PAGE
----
About four months ago, I decided to run a marathon, something I’ve never done or wanted to do before.
I wanted to run a marathon because I FINALLY feel like I have a grip on my new normal. Which is to say that even though I still share everything except my morning coffee and evening wine with a toddler and a preschooler, I’m on a roll in a way I haven’t been since I got that first positive pregnancy test in June 2009. (More on that in a separate post.)
Going the distance
I’ve been a runner since joining the high school cross-country team in ninth grade, and I’ve logged my share of half marathons. I ran during parts of my pregnancies and soon after giving birth. I love racing because, although I have no aspirations of a top-10 finish, I adore the structure training for a race gives me.
I picked a marathon because running 26.2 miles requires commitment. I couldn’t blow off training and just throw in a few long runs (as I’ve done when “training” for a half marathon). I also thought a marathon would elevate the significance of my goal and make me more accountable. No sleeping in on a hill repeat day; I’ve got a marathon to train for.
A family affair
Jeff was supremely supportive. He, too, loves to run, although he doesn’t share my affinity for organized races. These days he’s not running at all as he’s still recovering from his broken leg. But when I asked if he’d be cool with me training for a marathon, he didn’t just give me a thumbs up, he volunteered to be my coach.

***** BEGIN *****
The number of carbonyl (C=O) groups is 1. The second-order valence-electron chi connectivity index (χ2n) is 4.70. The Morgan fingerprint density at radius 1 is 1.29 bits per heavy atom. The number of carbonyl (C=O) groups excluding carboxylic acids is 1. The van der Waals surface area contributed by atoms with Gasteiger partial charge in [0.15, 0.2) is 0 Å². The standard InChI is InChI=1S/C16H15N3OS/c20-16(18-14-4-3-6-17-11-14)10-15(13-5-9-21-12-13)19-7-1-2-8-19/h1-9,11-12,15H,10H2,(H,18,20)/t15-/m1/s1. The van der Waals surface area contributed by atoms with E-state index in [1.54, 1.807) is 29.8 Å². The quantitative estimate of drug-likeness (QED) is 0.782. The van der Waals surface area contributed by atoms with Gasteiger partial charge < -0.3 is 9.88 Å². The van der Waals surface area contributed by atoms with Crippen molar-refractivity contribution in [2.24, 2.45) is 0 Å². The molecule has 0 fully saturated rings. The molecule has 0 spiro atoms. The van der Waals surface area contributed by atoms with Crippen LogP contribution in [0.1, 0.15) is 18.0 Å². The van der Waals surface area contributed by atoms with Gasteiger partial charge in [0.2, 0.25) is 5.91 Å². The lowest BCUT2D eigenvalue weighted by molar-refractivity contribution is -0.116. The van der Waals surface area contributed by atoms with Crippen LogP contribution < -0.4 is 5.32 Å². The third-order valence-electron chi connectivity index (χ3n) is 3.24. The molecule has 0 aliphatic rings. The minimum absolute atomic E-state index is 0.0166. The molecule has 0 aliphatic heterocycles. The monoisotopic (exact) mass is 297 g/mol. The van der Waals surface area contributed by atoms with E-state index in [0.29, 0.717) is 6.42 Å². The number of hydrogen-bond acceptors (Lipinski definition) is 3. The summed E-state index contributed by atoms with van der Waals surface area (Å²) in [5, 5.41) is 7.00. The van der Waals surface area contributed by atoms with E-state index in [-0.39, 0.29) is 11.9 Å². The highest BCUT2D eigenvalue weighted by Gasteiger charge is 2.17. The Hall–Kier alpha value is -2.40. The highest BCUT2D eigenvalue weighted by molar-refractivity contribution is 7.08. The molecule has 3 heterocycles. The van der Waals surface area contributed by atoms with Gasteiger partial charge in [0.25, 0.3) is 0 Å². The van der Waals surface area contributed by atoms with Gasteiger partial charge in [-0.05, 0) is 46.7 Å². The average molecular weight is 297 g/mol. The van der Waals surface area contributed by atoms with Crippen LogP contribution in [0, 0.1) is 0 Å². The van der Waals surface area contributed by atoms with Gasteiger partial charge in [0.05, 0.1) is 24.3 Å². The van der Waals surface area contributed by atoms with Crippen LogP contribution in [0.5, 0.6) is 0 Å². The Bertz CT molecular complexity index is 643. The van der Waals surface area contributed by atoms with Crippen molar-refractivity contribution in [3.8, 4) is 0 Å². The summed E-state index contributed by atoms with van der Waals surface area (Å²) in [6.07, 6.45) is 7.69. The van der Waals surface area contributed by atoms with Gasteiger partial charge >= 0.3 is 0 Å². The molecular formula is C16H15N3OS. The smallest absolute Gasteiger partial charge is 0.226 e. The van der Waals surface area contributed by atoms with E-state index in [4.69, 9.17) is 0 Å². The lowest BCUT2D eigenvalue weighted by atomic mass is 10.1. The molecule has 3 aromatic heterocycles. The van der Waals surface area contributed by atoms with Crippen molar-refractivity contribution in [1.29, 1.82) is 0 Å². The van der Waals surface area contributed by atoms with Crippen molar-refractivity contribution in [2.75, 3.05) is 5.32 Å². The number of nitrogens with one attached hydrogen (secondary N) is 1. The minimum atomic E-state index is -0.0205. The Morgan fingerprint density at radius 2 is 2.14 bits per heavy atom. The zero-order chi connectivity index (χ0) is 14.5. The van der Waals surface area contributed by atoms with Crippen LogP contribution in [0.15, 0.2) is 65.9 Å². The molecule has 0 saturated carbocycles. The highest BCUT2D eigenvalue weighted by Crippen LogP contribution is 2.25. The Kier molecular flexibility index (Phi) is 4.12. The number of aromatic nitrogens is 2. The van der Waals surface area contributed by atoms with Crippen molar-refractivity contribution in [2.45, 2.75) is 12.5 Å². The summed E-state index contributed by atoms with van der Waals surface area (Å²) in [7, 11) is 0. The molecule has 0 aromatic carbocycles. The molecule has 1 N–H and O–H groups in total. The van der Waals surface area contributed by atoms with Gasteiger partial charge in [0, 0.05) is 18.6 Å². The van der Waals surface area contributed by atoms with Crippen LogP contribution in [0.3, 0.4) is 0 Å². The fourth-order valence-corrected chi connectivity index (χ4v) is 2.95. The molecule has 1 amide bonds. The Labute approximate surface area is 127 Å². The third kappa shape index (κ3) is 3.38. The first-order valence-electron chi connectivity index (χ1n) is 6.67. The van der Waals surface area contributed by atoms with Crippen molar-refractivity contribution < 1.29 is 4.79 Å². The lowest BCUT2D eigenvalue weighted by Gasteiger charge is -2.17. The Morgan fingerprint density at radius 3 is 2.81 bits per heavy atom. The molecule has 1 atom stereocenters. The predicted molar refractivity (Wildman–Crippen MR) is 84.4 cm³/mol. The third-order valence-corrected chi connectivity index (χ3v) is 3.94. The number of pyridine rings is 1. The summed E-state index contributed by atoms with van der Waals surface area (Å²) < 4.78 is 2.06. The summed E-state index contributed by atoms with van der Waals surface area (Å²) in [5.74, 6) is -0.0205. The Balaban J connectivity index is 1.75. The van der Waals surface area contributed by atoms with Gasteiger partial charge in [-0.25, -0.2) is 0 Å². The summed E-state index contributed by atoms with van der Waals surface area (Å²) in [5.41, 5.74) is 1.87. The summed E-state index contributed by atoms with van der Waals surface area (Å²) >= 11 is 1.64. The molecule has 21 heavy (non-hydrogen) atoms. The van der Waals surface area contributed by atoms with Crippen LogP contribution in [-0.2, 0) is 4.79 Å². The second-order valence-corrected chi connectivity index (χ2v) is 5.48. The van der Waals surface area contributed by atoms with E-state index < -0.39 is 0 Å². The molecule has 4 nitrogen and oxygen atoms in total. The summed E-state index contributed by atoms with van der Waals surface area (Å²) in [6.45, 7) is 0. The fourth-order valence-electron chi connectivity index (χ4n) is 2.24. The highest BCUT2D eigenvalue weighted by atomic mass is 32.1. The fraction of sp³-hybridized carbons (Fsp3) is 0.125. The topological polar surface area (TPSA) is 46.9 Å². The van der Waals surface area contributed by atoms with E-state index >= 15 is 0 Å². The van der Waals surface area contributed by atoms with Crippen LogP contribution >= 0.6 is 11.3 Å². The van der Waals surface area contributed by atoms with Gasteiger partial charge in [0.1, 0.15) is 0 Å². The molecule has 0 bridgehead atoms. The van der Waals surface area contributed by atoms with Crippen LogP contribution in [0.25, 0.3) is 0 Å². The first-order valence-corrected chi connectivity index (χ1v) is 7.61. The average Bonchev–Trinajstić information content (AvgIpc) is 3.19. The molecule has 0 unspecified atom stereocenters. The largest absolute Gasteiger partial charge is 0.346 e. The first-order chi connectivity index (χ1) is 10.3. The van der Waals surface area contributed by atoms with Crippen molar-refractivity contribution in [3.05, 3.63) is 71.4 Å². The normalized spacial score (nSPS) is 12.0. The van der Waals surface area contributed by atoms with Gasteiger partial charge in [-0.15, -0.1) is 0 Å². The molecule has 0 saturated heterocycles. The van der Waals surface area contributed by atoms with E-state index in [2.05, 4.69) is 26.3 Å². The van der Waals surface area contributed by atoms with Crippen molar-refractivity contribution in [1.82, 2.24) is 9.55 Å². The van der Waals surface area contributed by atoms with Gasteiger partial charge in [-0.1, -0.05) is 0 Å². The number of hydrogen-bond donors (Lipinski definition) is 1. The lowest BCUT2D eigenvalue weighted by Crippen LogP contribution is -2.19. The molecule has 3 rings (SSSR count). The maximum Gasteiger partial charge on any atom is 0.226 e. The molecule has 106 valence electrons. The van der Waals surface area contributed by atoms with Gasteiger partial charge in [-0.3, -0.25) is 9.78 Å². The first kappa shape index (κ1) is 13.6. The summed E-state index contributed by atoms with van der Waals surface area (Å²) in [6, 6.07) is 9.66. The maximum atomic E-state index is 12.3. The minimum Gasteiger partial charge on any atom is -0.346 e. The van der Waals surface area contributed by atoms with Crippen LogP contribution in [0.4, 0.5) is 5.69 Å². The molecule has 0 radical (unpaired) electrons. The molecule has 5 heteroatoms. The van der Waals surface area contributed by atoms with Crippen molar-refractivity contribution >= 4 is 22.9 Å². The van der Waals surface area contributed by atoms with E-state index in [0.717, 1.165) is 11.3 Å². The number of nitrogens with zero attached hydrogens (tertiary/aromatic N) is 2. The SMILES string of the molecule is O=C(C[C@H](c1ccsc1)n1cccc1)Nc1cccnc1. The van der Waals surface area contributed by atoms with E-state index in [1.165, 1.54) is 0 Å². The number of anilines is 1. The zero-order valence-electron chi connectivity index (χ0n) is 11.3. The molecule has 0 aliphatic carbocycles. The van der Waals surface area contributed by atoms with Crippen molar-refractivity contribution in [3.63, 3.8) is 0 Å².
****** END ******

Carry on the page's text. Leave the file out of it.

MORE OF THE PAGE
Even though this sounds like a bad idea, it was actually terrific. Jeff is a smart science nerd, and he reads medical books the way I read Oprah’s O Magazine. I figured he could crunch all the latest sports science and customize my training regimen.
Training to train
At first the strategy was to “train to train.” That is: build up a lot of base miles at a slow and steady pace to get my muscles and lungs in shape for the big kahuna.
I loved it. Very gradually I increased my mileage from 15 miles/week to 17. Then to 20. Then 25. It didn’t take long to reach 38-40. Some friends questioned the quantity of my mileage, but it felt great, so I ignored them.
Then in June Jeff and I went to Aspen without the boys to celebrate our wedding anniversary and I went out for what was to be a 13-mile trail run with a bit of elevation gain. That jaunt turned into a 17-mile epic with almost 3,000 feet of elevation. Here’s what happened: My loop turned out to be covered in ankle-deep slushy snow around 11 miles, so I turned around and backtracked to the nearest road where I got cell coverage and called Jeff for a rescue. That happened to be six miles away.
To say I was sore is an understatement. My feet were already reeling from packing in the miles on some crappy shoes that I’d only recently replaced, and I hobbled out to dinner that night.
Long story short, I ran the following week, despite having a sensitive Achilles tendon. I’ve never been injured and figured I was just adjusting to this new running self of mine.
Then a two-mile run kicked my ass. Make that a one-mile run and a one-mile crawl home.
Want to know what came next?? Check back in on Friday for the next installation of my marathon training adventure.